To identify and characterize the cardiac alpha-adrenoceptors, a radioreceptor binding assay using the potent alpha adrenergic antagonist, [3H]WB4101 was performed in rat hearts. Specific [3H]WB4101 binding to rat left ventricular homogenates was saturable, reversible and of high affinity (Kd = 0.18 nM) with a B(max) of 2.57 fmol/mg of tissue (27.7 fmol/mg of protein). Adrenergic agonists competed for specific [3H]WB4101 binding in the order: (-)-epinephrine > (-)-norepinephrine >> (-)-isoproterenol. Stereospecificity of the [3H]WB4101 binding sites was also demonstrated with (-)-epinephrine, (Ki = 90) nM being 270 times as potent as (+)-epinephrine, (K1 = 24 μM). Adrenergic antagonists competed for the binding in the order: WB4101 = prazosin >> yohimbine > (-)-propranolol. WB4101 and prazosin exhibited a markedly greater (2000 times) affinity for [3H]WB4101 binding sites than yohimbine. The affinities (pKi) of alpha agonists and antagonists for [3H]WB4101 binding sites in the rat heart closely correlated with their pharmacological potencies in the heart. Scatchard analysis for [3H]WB4101 binding, performed in five regions from control and 6-hydroxydopamine-treated rat hearts, revealed specific [3H]WB4101 binding (Bmax) significantly greater in the ventricles and intraventricular septae than in atria. At 1 week after 6-hydroxydopamine treatment, there was a significant increase (40%) in the Bmax for [3H]WB4101 binding to ventricles and intraventricular septae without a change in Kd. We conclude: 1) [3H]WB4101 selectively labels postsynaptic alpha-1 adrenoceptors in the rat heart; 2) there is a definite regional variation for cardiac alpha-1 adrenoceptors; and 3) 6-hydroxydopamine treatment caused a significant increase in the density of alpha-1 adrenoceptors in ventricles and intraventricular septae, compatible with a postsynaptic localization of the [3H]WB4101 binding site.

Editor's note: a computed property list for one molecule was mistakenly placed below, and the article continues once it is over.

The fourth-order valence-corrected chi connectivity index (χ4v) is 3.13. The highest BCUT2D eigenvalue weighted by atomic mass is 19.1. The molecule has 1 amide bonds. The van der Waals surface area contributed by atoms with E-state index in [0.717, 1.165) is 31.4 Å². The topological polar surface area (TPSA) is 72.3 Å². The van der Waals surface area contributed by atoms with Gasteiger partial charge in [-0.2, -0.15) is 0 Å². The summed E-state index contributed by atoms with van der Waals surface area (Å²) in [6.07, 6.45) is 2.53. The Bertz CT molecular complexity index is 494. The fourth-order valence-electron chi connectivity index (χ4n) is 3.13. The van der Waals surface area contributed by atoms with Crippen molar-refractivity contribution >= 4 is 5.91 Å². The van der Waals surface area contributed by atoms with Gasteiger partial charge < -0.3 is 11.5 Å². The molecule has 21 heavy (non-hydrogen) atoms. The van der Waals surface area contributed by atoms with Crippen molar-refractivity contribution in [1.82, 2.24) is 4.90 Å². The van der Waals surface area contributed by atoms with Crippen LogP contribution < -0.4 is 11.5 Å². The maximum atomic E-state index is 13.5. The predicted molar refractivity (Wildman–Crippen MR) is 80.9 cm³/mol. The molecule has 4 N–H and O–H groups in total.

|Original language||English (US)|
|Number of pages||10|
|Journal||Journal of Pharmacology and Experimental Therapeutics|
|State||Published - 1980|
ASJC Scopus subject areas
- Molecular Medicine